"Critcally low" shown on unplug at 100% full

Bug #516023 reported by Paul Sladen on 2010-02-02
This bug affects 19 people
Affects Status Importance Assigned to Milestone
gnome-power-manager (Ubuntu)

Bug Description

Binary package hint: gnome-power-manager

Just had the "Laptop battery critically low" message shown at the point of unplugging the external power cord, despite the battery saying 100% full. This is with:

  gnome-power-manager: 2.29.1-0ubuntu2

Ideally "Critically" should only be used when battery capacity is < 10% full or < 10 minutes remaining.

Konstantin Lavrov (lacosta) wrote :

I can confirm it when testing lubuntu

$ gnome-power-manager --version
Version 2.29.2

My LG X110 is forced to hibernete after being unpluged from AC.

Konstantin Lavrov (lacosta) wrote :
Changed in gnome-power-manager (Ubuntu):
status: New → Confirmed
Konstantin Lavrov (lacosta) wrote :

Today I search in newest bugs for gnome-power-manager and found several similar cases.

At least those new bugs sound very similar.

I decided to post here what I discover till now.

There are laptops that have enormous peak in energy consumption while being plug to or unplugged from AC power.

Look at screenshoot from gnome-power-statistic: energy-rate is more then 0,7kW

When cable was unplugged calculated time-to-empty is wrong and very small. But g-p-m reacts on this event and do what is set in prefs.

To avoid suspend or hibernating I turn off time policy:
gconftool-2 --type bool --set /apps/gnome-power-manager/general/use_time_for_policy false

 In this case 'Critical low battery' event not happen because percentage is correct. But 'Battery discharging' notification still shows wrong minutes and right percentage: 1 minute of battery power remaining (99%)

Actually this energy-rate jump not g-p-m related (I filled bug 531190 against upower), but anyway this behavior of g-p-m is very annoying.

And it was not so with hal

Hein van Dam (h-t-vandam) wrote :

The gconftool-2 command solves the problem for my msi Wind. Thanks.

Hein van Dam (h-t-vandam) wrote :

The drawback of this solution in my case at least is that I have to use the command after every reboot. As it is indeed rather annoying a proper fix would be very welcome.

Bolick (alexey-brodkin) wrote :

The gconftool-2 command also helped with MSI Wind U90.
Konstantin, thanks a lot. This issue was a royal pain in ass.

David Tombs (dgtombs) wrote :

Thank you for taking the time to report this bug and helping to make Ubuntu better. This particular bug has already been reported and is a duplicate of bug 531190, so it is being marked as such. Please look at the other bug report to see if there is any missing information that you can provide, or to see if there is a workaround for the bug. Additionally, any further discussion regarding the bug should occur in the other report. Please continue to report any other bugs you may find.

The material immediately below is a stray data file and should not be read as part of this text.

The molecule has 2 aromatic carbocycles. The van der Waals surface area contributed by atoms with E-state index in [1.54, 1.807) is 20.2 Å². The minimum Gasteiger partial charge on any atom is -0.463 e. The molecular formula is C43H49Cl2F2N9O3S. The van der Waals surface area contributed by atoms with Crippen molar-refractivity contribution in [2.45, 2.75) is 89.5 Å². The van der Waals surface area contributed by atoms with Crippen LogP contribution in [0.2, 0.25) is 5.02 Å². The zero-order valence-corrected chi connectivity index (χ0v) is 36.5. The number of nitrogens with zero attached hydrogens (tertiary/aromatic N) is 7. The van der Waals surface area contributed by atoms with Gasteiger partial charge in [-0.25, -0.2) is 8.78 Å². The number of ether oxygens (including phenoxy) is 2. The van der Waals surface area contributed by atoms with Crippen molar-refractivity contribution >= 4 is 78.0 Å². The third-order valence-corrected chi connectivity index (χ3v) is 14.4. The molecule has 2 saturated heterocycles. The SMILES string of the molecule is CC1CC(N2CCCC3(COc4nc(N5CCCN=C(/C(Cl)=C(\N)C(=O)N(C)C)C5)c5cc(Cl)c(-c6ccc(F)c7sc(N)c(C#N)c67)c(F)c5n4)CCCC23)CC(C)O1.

David Tombs (dgtombs) wrote :

Paul: can you specify why this is not a duplicate? Sounds the same to me.

Paul Sladen (sladen) wrote :

David: regardless of how crap/invalid the incoming data might be, g-p-m needs to be able to sanity check _itself_ and not generate notifications in illogical situations (eg. 100% full).

David Tombs (dgtombs) wrote :

Well the underlying cause is the same between these two bugs, so perhaps a g-p-m task on the other one would be the right solution here?

I'm not sure whether g-p-m should do sanity checking here: what if your battery really will die almost immediately upon unplugging? I've had a laptop that would do that.

Roderik (piep0003) wrote :

If g-p-m would just perform even a slight filter for extreme outliers in its data, this would be solved. I have a Medion Akoya (MSI Wind rebrand), and yes whenever I unplug (even after fully charging), apparently the battery reports an extreme power surge (not even sure if it's real, it could also just be a glitch).

Not only does this trigger notifications that the battery is almost empty when it's clearly not, it also throws off the scale of the graphs in the power-statistics window, and the discharge profile has a bunch of erroneous peaks in it.

Filtering them out would be fairly trivial. My normal power consumption seems to hover between 10W and 14W, while the typical peak values generated on unplugging the cable always is in the range of 710-720W. I don't think there are any normal circumstances under which a battery should/would report such a huge leap in power usage, not even when it's near the end of its lifetime and almost immediately dies.

BTW in a related question, does anyone know where g-p-m stores its "charge profile" and "discharge profile" data? I looked for it in several places, without luck. I want to see and try if I can manually remove the huge peak values that are in the discharge profile, because right now it looks like a flat line with two or three peaks towering out of it (because of the scaling of the peaks).

sid (itissid) wrote :

Why cant the gpm poll the events a few times after a specific event for some interval of time and then make a decision as to what to do. 3-4 seconds is enough for the power-surge to correct itself right?

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